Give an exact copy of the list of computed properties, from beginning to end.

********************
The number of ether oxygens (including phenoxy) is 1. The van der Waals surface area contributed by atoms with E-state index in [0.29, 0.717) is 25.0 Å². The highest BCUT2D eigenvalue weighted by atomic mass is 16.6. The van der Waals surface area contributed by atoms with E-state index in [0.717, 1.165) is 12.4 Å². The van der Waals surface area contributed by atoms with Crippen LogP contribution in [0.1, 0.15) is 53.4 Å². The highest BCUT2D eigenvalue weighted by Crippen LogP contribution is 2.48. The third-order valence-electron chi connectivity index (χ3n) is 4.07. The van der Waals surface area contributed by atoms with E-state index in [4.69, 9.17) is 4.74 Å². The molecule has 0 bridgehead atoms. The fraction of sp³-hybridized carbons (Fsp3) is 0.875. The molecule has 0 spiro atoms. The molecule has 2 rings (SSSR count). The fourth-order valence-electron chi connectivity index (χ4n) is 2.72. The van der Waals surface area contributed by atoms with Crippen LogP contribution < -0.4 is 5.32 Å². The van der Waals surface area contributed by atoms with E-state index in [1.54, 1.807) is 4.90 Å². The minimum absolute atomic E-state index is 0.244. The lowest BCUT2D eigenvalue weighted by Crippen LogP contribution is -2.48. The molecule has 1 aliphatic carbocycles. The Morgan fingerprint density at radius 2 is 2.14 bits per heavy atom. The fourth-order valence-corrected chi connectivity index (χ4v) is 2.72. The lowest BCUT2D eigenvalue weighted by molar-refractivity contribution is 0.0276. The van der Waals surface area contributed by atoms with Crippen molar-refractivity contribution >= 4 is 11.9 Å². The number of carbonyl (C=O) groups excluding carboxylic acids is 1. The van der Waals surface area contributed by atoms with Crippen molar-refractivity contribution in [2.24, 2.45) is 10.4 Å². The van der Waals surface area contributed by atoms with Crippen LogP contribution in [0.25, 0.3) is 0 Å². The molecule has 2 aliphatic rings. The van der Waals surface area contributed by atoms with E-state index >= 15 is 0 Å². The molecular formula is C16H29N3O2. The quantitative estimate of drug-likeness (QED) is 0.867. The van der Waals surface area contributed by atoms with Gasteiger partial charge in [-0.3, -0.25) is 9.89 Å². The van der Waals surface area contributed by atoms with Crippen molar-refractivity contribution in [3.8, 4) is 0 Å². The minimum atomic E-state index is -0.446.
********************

The number of ether oxygens (including phenoxy) is 1. The van der Waals surface area contributed by atoms with E-state index in [0.29, 0.717) is 25.0 Å². The highest BCUT2D eigenvalue weighted by atomic mass is 16.6. The van der Waals surface area contributed by atoms with E-state index in [0.717, 1.165) is 12.4 Å². The van der Waals surface area contributed by atoms with Crippen LogP contribution in [0.1, 0.15) is 53.4 Å². The highest BCUT2D eigenvalue weighted by Crippen LogP contribution is 2.48. The third-order valence-electron chi connectivity index (χ3n) is 4.07. The van der Waals surface area contributed by atoms with E-state index in [4.69, 9.17) is 4.74 Å². The molecule has 0 bridgehead atoms. The fraction of sp³-hybridized carbons (Fsp3) is 0.875. The molecule has 0 spiro atoms. The molecule has 2 rings (SSSR count). The fourth-order valence-electron chi connectivity index (χ4n) is 2.72. The van der Waals surface area contributed by atoms with Crippen LogP contribution < -0.4 is 5.32 Å². The van der Waals surface area contributed by atoms with E-state index in [1.54, 1.807) is 4.90 Å². The minimum absolute atomic E-state index is 0.244. The lowest BCUT2D eigenvalue weighted by Crippen LogP contribution is -2.48. The molecule has 1 aliphatic carbocycles. The Morgan fingerprint density at radius 2 is 2.14 bits per heavy atom. The fourth-order valence-corrected chi connectivity index (χ4v) is 2.72. The lowest BCUT2D eigenvalue weighted by molar-refractivity contribution is 0.0276. The van der Waals surface area contributed by atoms with Crippen molar-refractivity contribution >= 4 is 11.9 Å². The number of carbonyl (C=O) groups excluding carboxylic acids is 1. The van der Waals surface area contributed by atoms with Crippen molar-refractivity contribution in [2.24, 2.45) is 10.4 Å². The van der Waals surface area contributed by atoms with Crippen LogP contribution in [0.25, 0.3) is 0 Å². The molecule has 2 aliphatic rings. The van der Waals surface area contributed by atoms with E-state index >= 15 is 0 Å². The molecular formula is C16H29N3O2. The quantitative estimate of drug-likeness (QED) is 0.867. The van der Waals surface area contributed by atoms with Gasteiger partial charge in [-0.3, -0.25) is 9.89 Å². The van der Waals surface area contributed by atoms with Crippen molar-refractivity contribution in [3.8, 4) is 0 Å². The minimum atomic E-state index is -0.446.